Telecoms, Datacoms, Wireless, IoT


WiMAX said to be ready for SA roll-out

20 September 2006 Telecoms, Datacoms, Wireless, IoT

WiMAX is ready for roll-out, according to Saab Grintek. The company has announced that it has successfully completed several trials involving both fixed and mobile networks and that it is confident that WiMAX can fill an important gap in the provision of broadband services.

The group has demonstrated to mobile operators the ability to use WiMAX as an alternative to other access radio and Ethernet backhaul technologies. While WiMAX remains the industry buzzword, its fundamental physical layer modulation technique, OFDM, is not really that new. OFDM (orthogonal frequency division multiplexing) technology was introduced over 50 years ago.

Explained Shergen Padayachee, senior technology strategist at Saab Grintek: "WiMax just capitalises on the benefits of the multicarrier OFDM modulation technology to deliver true broadband wireless access."

"I believe that the wireless telecom manufacturers and wireless network operators did something right this time by forming the WiMAX forum," he adds. The WiMAX Forum is an organisation of leading operators and communications component and equipment companies. Its charter is to promote and certify the compatibility and interoperability of broadband wireless access equipment that conforms to the IEEE 802.16 and ETSI HiperMAN standards. The WiMAX Forum was established to help remove barriers to wide-scale adoption of WiMAX as a broadband wireless access (BWA) technology, by developing a standard that is accepted by both operators and manufacturers.

"Manufacturers claiming their equipment is 'WiMAX-ready', 'WiMAX-compliant', '802.16-compliant', etc, are not WiMAX Forum Certified, which means that their equipment is not independently certified to be interoperable with other vendors' equipment. Only WiMAX Forum Certified equipment is proven interoperable with other vendors' equipment that is also WiMAX Forum Certified," he says.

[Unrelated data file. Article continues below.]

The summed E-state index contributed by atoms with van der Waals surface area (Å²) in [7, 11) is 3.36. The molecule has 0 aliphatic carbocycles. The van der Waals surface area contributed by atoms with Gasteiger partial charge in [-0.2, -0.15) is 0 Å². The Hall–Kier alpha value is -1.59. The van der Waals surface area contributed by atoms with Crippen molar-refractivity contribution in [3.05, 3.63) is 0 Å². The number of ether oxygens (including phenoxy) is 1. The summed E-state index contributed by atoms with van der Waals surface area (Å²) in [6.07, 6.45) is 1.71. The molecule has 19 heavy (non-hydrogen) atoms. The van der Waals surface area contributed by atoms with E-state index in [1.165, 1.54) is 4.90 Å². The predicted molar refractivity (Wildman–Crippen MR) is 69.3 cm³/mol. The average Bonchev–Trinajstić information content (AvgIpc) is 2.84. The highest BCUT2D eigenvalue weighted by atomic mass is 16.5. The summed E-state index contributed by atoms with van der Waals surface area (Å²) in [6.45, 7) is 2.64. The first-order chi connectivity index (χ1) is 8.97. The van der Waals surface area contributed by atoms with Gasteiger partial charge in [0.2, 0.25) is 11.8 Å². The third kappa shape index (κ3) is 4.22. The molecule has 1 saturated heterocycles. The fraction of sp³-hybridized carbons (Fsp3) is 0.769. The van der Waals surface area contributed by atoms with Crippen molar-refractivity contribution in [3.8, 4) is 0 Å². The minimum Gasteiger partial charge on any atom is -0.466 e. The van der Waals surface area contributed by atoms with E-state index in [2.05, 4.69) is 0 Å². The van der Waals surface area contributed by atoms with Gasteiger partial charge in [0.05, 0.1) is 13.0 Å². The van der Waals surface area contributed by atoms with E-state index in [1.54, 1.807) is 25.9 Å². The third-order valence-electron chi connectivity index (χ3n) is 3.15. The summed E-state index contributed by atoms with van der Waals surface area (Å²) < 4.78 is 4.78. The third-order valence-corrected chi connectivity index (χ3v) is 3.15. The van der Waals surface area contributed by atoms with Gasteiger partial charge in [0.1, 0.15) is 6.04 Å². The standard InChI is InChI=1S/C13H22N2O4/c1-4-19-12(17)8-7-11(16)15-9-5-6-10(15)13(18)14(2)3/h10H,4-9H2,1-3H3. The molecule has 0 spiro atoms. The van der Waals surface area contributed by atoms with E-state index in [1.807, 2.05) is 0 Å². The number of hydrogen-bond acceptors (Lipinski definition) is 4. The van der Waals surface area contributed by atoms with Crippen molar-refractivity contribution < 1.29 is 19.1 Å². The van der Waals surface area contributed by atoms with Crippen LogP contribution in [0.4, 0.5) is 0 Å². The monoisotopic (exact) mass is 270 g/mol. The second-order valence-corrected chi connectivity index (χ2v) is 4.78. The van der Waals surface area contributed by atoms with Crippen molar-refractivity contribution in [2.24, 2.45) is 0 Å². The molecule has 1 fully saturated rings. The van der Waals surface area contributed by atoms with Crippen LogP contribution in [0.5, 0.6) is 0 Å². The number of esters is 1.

Saab Grintek has partnered with Alvarion, a wireless technology company that has already supplied WiMAX systems for over 150 installations in 30 countries. In June the company achieved certification which means that that Alvarion WiMAX systems comply with the IEEE 802.16 and ETSI HiperMAN standards based on 100% success in a series of authorised WiMAX Forum interoperability tests. The company received certification for its BreezeMax platform which was also extensively tested in network trials in South Africa. BreezeMax carrier-class design supports broadband speeds and quality of service (QoS) to enable carriers to offer triple play services to thousands of subscribers connected to a single base station.

"With WiMAX ready for implementation, I believe that the next challenge lies with the handset developers," Padayachee said. "WiMAX, WiFi and 3G networks and some of the previous upgraded networks will in the future co-exist side by side. Handsets must be able to evaluate the signals strength and coverage and switch to the network providing the best and most reliable coverage at any given location supporting the same service attributes."

While new development often moves faster than industry standards and technology certification, modern systems are SDR-based (software defined radio) which means that only software upgrades have to be implemented This also applies to handsets, so frequent changing of handset to upgraded models will not be necessary in the future, says Padayachee. Handsets will receive automatic software upgrades from the network often even without the owner/users being aware of it. The other significant change in the way in which we will communicate in the near future is total system mobility. People will have one telephone number for all services and the intelligence built into networks and terminals will automatically track the user and enable communication services irrespective of the user terminal type.

For more information contact Linda Weaver, Saab Grintek, +27 (0)12 672 8216, lweaver@grintek.com





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